Nearly a century ago, in 1921, Otto Levi – a renowned German physiologist – made a remarkable discovery regarding the Vagus nerve. He uncovered a substance that the nerve secreted, which he fittingly dubbed “vagal substance”.

Later, scientists identified this substance as acetylcholine, marking it as the first-ever neurotransmitter to be discovered. In honor of this groundbreaking revelation, Levi shared the Nobel Prize with his colleague, Sir Henry Dale.

Furthermore, the Vagus nerve is responsible for the production of oxytocin – a hormone that is even more widely recognized than its counterpart. Oxytocin, also known as “the love hormone”, is famously released during orgasm.

According to Christopher Bergland – a renowned author of several articles on the Vagus nerve in Psychology Today – there is a potential evolutionary explanation for why our body needs both the sympathetic and parasympathetic systems.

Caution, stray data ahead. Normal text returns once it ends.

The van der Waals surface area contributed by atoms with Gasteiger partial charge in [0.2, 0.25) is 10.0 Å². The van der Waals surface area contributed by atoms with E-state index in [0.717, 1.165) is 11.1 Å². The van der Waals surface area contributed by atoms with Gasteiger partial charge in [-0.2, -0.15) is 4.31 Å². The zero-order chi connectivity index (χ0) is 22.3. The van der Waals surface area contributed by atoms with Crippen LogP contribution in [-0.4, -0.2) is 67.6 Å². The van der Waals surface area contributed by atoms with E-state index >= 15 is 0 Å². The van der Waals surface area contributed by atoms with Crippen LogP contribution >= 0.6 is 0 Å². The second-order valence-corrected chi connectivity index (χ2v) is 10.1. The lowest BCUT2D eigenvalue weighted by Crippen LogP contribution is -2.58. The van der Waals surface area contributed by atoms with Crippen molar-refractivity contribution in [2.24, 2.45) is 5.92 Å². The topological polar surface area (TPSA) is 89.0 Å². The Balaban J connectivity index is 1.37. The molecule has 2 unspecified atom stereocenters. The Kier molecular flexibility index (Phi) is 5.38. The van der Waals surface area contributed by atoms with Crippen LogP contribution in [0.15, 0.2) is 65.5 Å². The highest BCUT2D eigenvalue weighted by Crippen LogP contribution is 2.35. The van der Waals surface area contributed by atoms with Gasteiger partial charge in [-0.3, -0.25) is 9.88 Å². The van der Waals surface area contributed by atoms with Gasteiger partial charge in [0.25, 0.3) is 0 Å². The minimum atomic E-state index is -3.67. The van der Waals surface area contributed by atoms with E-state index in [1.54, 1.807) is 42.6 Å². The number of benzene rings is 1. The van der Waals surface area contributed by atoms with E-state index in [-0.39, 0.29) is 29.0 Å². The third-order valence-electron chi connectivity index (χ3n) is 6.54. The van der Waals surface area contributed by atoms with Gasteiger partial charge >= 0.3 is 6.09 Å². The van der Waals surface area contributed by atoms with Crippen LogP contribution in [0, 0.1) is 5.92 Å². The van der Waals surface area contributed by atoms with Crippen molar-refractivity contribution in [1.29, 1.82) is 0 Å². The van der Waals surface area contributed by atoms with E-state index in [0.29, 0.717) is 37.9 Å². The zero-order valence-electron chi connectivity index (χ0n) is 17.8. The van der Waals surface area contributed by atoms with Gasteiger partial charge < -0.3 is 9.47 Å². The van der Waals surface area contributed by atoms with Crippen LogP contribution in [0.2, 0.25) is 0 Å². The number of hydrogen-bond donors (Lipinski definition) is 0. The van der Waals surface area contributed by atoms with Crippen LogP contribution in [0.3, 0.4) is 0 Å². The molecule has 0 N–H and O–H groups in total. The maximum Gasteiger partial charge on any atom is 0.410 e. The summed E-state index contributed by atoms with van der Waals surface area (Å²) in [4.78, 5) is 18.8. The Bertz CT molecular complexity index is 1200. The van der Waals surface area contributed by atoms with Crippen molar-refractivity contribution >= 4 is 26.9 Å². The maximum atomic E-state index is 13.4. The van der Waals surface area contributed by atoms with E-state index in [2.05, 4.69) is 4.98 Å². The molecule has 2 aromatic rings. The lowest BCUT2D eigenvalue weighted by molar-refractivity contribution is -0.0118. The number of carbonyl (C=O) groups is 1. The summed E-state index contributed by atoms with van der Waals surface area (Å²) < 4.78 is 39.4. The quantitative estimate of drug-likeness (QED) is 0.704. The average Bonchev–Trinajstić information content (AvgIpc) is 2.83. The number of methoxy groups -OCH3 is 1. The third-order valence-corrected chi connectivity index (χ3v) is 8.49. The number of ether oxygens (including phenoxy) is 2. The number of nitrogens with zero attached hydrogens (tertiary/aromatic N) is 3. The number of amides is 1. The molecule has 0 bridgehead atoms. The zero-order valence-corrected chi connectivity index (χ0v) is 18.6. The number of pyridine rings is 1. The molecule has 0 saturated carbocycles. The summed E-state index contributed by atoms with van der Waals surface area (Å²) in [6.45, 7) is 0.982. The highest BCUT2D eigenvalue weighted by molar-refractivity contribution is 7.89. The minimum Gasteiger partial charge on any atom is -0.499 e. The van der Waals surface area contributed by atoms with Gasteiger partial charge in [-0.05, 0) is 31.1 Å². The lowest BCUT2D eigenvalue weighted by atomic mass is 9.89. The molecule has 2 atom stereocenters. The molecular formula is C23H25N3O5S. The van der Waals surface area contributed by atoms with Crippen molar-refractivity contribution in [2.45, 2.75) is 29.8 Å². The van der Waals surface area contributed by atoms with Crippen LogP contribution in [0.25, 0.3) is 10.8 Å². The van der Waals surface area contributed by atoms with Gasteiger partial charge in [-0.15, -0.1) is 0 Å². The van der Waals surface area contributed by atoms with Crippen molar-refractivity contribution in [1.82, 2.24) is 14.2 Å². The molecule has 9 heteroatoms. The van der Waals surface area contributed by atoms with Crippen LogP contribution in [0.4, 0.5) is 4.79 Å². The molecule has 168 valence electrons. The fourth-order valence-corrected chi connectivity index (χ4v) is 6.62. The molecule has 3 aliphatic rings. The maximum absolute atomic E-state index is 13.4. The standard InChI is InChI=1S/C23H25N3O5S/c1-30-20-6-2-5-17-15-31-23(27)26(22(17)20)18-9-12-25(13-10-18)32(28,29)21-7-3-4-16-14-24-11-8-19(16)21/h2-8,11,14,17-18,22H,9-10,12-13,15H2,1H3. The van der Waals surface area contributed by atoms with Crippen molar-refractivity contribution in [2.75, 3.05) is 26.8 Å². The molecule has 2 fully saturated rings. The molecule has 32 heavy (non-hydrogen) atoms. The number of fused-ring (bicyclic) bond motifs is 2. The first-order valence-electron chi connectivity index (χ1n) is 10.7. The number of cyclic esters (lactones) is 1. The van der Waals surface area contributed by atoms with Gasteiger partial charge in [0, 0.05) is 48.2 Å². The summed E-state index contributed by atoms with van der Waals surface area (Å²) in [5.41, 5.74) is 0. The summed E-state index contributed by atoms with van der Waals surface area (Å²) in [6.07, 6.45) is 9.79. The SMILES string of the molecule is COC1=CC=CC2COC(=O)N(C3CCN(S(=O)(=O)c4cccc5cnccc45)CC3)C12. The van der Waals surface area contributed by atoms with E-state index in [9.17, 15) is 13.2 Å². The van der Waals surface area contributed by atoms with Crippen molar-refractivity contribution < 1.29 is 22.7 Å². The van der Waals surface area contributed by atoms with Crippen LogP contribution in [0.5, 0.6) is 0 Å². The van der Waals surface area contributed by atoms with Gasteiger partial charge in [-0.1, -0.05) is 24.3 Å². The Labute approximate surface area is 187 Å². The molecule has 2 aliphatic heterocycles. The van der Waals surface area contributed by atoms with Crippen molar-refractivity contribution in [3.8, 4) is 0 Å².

He postulates that our ancestors likely relied on the sympathetic system to raise cortisol levels, which was crucial for hunting, gathering, and defending against enemies.

Conversely, the parasympathetic system was responsible for producing oxytocin – a hormone that fosters social bonding, reproduction, and the creation of an environment conducive to our survival, including close-knit communities and romantic relationships.

He believes that a predicament arises when our archaic evolutionary mechanisms confront the ceaseless frenzy of the 21st century, resulting in a sort of short circuit in our biological system.

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How yoga stimulates the vagus nerve